Making the petition at a press conference on behalf of management of GPL in Tema, Mr Anthony Adu-Nketia, Head of Administration, regretted that regardless of GPL’s petition to the Ministry of Food and Agriculture about the negative effects that the setting up a fish mill plant could have on the operations of GPL, Pioneer Food Cannery (PFC), the company’s main supplier of fish waste, had gone ahead to construct its own plant.
Mr Adu-Nketia said as a result PFC had officially informed GPL that with effect from October 31, it would no longer supply GPL with the fish waste which is its raw material.
He said in 1990 some officials from the Ghana Investment Promotion Council (GIPC) visited Cote d’Ivoire as part of efforts to find a solution to the fish waste problem in the country.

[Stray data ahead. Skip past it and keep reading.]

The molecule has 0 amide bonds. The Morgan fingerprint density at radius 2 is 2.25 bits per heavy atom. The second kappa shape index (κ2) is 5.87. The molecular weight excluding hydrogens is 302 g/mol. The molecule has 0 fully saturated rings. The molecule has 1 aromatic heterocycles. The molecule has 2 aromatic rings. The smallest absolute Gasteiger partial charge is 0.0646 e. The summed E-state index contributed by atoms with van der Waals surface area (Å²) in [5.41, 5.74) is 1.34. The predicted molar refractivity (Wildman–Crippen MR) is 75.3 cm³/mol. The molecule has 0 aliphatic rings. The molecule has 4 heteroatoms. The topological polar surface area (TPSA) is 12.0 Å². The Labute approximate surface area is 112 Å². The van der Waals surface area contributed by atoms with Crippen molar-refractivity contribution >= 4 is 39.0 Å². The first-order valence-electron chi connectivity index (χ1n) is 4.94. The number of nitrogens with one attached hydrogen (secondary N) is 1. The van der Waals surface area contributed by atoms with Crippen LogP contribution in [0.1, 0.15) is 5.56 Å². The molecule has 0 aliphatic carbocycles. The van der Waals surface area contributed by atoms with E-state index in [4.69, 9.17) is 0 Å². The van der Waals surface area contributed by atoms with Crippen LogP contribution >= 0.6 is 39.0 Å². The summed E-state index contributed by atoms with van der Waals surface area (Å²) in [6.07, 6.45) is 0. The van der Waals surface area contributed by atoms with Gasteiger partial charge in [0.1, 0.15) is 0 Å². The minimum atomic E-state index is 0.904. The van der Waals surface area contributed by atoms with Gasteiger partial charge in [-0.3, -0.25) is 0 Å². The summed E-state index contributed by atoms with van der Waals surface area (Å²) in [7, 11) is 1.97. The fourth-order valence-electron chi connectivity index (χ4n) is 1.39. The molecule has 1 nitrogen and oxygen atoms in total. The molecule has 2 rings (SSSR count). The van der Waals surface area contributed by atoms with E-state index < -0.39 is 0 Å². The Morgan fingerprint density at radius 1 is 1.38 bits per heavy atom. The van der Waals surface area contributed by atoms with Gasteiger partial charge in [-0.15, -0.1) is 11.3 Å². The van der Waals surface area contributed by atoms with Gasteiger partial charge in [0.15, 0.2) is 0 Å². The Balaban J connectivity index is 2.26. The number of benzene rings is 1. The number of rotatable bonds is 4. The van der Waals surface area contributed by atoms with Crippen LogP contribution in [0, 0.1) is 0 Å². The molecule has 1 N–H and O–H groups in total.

He said having been impressed by the industrial processing of the fish mill the GIPC officials lured the investors to replicate the project in Ghana.
Mr Adu-Nketia said having accepted the invitation, the investors in 2000 set up GPL on a 25-acre land they acquired from the Tema Development Corporation (TDC).
He said during the process, both governmental agencies and GPL’s private sector partners, especially PFC assured the company of their willingness to supply raw materials.
Mr Adu-Nketia regretted that GPL’s 360-ton plant received just about an average of 43 tons per day in 2008, adding that it was reduced to about 30 tons in the subsequent years.
He said surprisingly the canneries have been generating more fish waste that ended up in the hands of individuals who lacked the capacity to process it properly.
Mr Adu-Nketia pointed out that GPL was not against competition, rather it believed in best practices as well as a level playing field for all legitimate businesses to thrive.
He called on government to come out with fair and just regulatory measures to assist in its investment drive.